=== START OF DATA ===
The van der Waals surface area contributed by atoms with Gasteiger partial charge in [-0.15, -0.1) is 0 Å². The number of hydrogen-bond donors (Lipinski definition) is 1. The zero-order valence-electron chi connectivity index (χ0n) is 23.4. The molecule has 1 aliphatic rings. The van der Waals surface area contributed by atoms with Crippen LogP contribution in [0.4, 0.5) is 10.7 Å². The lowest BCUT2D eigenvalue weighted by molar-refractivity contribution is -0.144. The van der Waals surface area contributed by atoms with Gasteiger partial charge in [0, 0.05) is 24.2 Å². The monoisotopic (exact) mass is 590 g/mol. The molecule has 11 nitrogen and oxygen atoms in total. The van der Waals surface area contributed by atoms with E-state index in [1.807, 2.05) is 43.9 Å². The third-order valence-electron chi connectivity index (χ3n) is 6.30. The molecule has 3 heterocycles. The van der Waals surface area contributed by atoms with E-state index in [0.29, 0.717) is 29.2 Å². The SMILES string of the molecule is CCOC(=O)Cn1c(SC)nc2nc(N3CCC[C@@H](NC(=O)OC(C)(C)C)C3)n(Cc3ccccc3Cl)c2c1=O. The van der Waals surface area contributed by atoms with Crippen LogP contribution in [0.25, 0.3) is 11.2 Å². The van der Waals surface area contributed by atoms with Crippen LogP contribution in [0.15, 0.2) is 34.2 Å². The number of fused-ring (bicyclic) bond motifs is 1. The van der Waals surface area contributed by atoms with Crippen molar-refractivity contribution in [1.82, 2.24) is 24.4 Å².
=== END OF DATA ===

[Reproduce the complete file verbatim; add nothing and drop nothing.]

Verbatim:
The van der Waals surface area contributed by atoms with Gasteiger partial charge in [-0.15, -0.1) is 0 Å². The number of hydrogen-bond donors (Lipinski definition) is 1. The zero-order valence-electron chi connectivity index (χ0n) is 23.4. The molecule has 1 aliphatic rings. The van der Waals surface area contributed by atoms with Crippen LogP contribution in [0.4, 0.5) is 10.7 Å². The lowest BCUT2D eigenvalue weighted by molar-refractivity contribution is -0.144. The van der Waals surface area contributed by atoms with Gasteiger partial charge in [0, 0.05) is 24.2 Å². The monoisotopic (exact) mass is 590 g/mol. The molecule has 11 nitrogen and oxygen atoms in total. The van der Waals surface area contributed by atoms with E-state index in [1.807, 2.05) is 43.9 Å². The third-order valence-electron chi connectivity index (χ3n) is 6.30. The molecule has 3 heterocycles. The van der Waals surface area contributed by atoms with E-state index in [0.29, 0.717) is 29.2 Å². The SMILES string of the molecule is CCOC(=O)Cn1c(SC)nc2nc(N3CCC[C@@H](NC(=O)OC(C)(C)C)C3)n(Cc3ccccc3Cl)c2c1=O. The van der Waals surface area contributed by atoms with Crippen LogP contribution in [0.25, 0.3) is 11.2 Å². The van der Waals surface area contributed by atoms with Crippen LogP contribution in [0.15, 0.2) is 34.2 Å². The number of fused-ring (bicyclic) bond motifs is 1. The van der Waals surface area contributed by atoms with Crippen molar-refractivity contribution in [1.82, 2.24) is 24.4 Å².